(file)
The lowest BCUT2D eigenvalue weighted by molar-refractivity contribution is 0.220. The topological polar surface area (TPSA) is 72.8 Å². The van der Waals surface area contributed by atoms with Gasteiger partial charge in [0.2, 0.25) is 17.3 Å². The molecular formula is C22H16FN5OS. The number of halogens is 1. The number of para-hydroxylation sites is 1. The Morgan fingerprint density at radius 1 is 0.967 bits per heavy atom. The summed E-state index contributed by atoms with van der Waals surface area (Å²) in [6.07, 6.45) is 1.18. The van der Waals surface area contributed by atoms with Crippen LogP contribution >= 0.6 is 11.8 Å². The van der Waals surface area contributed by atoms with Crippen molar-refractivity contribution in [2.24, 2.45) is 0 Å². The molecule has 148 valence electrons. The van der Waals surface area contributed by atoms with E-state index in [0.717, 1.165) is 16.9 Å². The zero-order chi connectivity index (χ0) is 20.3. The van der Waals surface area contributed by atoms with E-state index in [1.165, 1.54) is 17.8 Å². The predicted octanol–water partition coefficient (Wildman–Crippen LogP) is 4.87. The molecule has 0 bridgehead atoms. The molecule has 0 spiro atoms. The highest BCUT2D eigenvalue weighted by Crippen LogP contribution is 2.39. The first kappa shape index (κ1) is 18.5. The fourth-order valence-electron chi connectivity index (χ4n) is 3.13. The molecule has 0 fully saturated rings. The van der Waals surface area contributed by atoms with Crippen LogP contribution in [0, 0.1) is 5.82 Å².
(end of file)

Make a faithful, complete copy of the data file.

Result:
The lowest BCUT2D eigenvalue weighted by molar-refractivity contribution is 0.220. The topological polar surface area (TPSA) is 72.8 Å². The van der Waals surface area contributed by atoms with Gasteiger partial charge in [0.2, 0.25) is 17.3 Å². The molecular formula is C22H16FN5OS. The number of halogens is 1. The number of para-hydroxylation sites is 1. The Morgan fingerprint density at radius 1 is 0.967 bits per heavy atom. The summed E-state index contributed by atoms with van der Waals surface area (Å²) in [6.07, 6.45) is 1.18. The van der Waals surface area contributed by atoms with Crippen LogP contribution >= 0.6 is 11.8 Å². The van der Waals surface area contributed by atoms with Crippen molar-refractivity contribution in [2.24, 2.45) is 0 Å². The molecule has 148 valence electrons. The van der Waals surface area contributed by atoms with E-state index in [0.717, 1.165) is 16.9 Å². The zero-order chi connectivity index (χ0) is 20.3. The van der Waals surface area contributed by atoms with E-state index in [1.165, 1.54) is 17.8 Å². The predicted octanol–water partition coefficient (Wildman–Crippen LogP) is 4.87. The molecule has 0 bridgehead atoms. The molecule has 0 spiro atoms. The highest BCUT2D eigenvalue weighted by Crippen LogP contribution is 2.39. The first kappa shape index (κ1) is 18.5. The fourth-order valence-electron chi connectivity index (χ4n) is 3.13. The molecule has 0 fully saturated rings. The van der Waals surface area contributed by atoms with Crippen LogP contribution in [0, 0.1) is 5.82 Å².